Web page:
Tag Archives: genetic material

Findings Show How AIDS Spread Across North America

A new technique that allowed researchers to analyze genetic material from serum samples of HIV patients taken before AIDS was known provides a glimpse into the beginnings of the epidemic.

Researchers at the University of Arizona and the University of Cambridge in the U.K. have reconstructed the origins of the AIDS pandemic in unprecedented detail. (more…)

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Small bits of genetic material fight cancer’s spread

A class of molecules called microRNAs may offer cancer patients two ways to combat their disease.

Researchers at Princeton University have found that microRNAs — small bits of genetic material capable of repressing the expression of certain genes — may serve as both therapeutic targets and predictors of metastasis, or a cancer’s spread from its initial site to other parts of the body. The research was published in the journal Cancer Cell. (more…)

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Life underground

Active microbes discovered far beneath seafloor in ancient ocean sediment

Microbes are living more than 500 feet beneath the seafloor in 5 million-year-old sediment, according to new findings by researchers at the University of Delaware and Woods Hole Oceanographic Institution (WHOI).

Genetic material in mud from the bottom of the ocean — called the deep biosphere —revealed an ecosystem of active bacteria, fungi and other microscopic organisms at depths deeper than a skyscraper is high. The findings were published in Nature on June 12. (more…)

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Carnivorous Plant Throws Out ‘Junk’ DNA

The newly sequenced genome of the carnivorous bladderwort plant contradicts the notion that vast quantities of noncoding DNA are crucial for complex life. UA researchers helped solve the puzzle by providing specialized genome analyses and computational software.

Genes – the bits of DNA that code for proteins – make up about 2 percent of the human genome. The rest consists of a genetic material known as noncoding DNA, and scientists have spent years puzzling over why this material exists in such voluminous quantities. (more…)

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Fungi, Fungi Everywhere

New research shows fungi living beneath the seafloor are widespread

Fungi living beneath the seafloor are widespread in ocean environments around the world, according to a new paper by scientists at the University of Delaware and Woods Hole Oceanographic Institution. 

“They’re ubiquitous,” said co-author Jennifer Biddle, assistant professor of marine biosciences at UD’s College of Earth, Ocean, and Environment. “They are everywhere.” (more…)

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Aging Cells Lose Their Grip on DNA Rogues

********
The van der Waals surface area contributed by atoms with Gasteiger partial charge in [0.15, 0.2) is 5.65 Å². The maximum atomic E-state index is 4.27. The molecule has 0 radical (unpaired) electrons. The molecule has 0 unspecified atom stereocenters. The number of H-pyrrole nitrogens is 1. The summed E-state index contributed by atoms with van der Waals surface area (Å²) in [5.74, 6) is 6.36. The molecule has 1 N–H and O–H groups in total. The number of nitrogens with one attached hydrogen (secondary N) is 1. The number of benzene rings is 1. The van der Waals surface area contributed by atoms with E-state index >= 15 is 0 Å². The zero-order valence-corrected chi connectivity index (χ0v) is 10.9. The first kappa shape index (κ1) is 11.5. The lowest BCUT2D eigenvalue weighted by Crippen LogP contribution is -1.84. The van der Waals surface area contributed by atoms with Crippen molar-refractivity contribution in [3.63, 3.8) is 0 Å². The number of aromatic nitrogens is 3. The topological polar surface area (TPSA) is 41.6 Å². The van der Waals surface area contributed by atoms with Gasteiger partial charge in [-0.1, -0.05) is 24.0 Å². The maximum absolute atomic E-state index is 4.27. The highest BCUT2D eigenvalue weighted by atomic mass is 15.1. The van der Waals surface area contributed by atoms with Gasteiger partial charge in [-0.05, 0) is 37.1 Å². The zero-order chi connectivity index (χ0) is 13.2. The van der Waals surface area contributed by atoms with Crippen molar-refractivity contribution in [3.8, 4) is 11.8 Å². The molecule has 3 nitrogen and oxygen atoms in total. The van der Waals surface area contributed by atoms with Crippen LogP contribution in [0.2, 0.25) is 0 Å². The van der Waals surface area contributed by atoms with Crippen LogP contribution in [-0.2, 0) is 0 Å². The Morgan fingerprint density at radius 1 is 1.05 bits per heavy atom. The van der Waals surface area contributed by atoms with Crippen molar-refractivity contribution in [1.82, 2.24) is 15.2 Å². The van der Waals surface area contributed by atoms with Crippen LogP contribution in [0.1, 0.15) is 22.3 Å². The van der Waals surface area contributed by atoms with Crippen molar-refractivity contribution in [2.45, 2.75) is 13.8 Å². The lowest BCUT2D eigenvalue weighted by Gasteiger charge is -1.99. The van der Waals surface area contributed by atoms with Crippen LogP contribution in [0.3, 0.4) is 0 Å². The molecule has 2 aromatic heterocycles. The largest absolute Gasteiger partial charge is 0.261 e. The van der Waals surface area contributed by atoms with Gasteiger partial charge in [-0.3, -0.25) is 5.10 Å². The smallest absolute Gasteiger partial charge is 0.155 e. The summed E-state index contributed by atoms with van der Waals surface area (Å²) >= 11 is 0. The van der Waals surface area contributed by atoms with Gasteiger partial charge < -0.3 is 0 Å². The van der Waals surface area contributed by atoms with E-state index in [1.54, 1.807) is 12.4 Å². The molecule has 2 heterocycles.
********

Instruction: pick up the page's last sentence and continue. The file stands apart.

Transposable elements are mobile strands of DNA that insert themselves into chromosomes with mostly harmful consequences. Cells try to keep them locked down, but in a new study, Brown University researchers report that aging cells lose their ability to maintain this control. The result may be a further decline in the health of senescent cells and of the aging bodies they compose.

PROVIDENCE, R.I. [Brown University] — Even in our DNA there is no refuge from rogues that prey on the elderly. Parasitic strands of genetic material called transposable elements — transposons — lurk in our chromosomes, poised to wreak genomic havoc. Cells have evolved ways to defend themselves, but in a new study, Brown University researchers describe how cells lose this ability as they age, possibly resulting in a decline in their function and health. (more…)

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Virus Caught in the Act of Infecting a Cell

About the video: watch an animation showing the changes in the structure of a T7 virus as it infects an E. coli bacterium.

AUSTIN, Texas — The detailed changes in the structure of a virus as it infects an E. coli bacterium have been observed for the first time, report researchers from The University of Texas at Austin and The University of Texas Health Science Center at Houston (UT Health) Medical School this week in Science Express. (more…)

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Mutations in Genes that Modify DNA Packaging Result in form of Muscular Dystrophy

A recent finding by medical geneticists sheds new light on how facioscapulohumeral muscular dystrophy develops and how it might be treated. More commonly known as FSHD, the devastating disease affects both men and women.

FSHD is usually an inherited genetic disorder, yet sometimes appears spontaneously via new mutations in individuals with no family history of the condition.

“People with the condition experience progressive muscle weakness and about 1 in 5 require wheelchair assistance by age 40,” said Dr. Daniel G. Miller, University of Washington associate professor of pediatrics in the Division of Genetic Medicine. Miller and his worldwide collaborators study the molecular events leading to symptoms of FSHD in the hopes of designing therapies to prevent the emergence of symptoms or reduce their severity. (more…)

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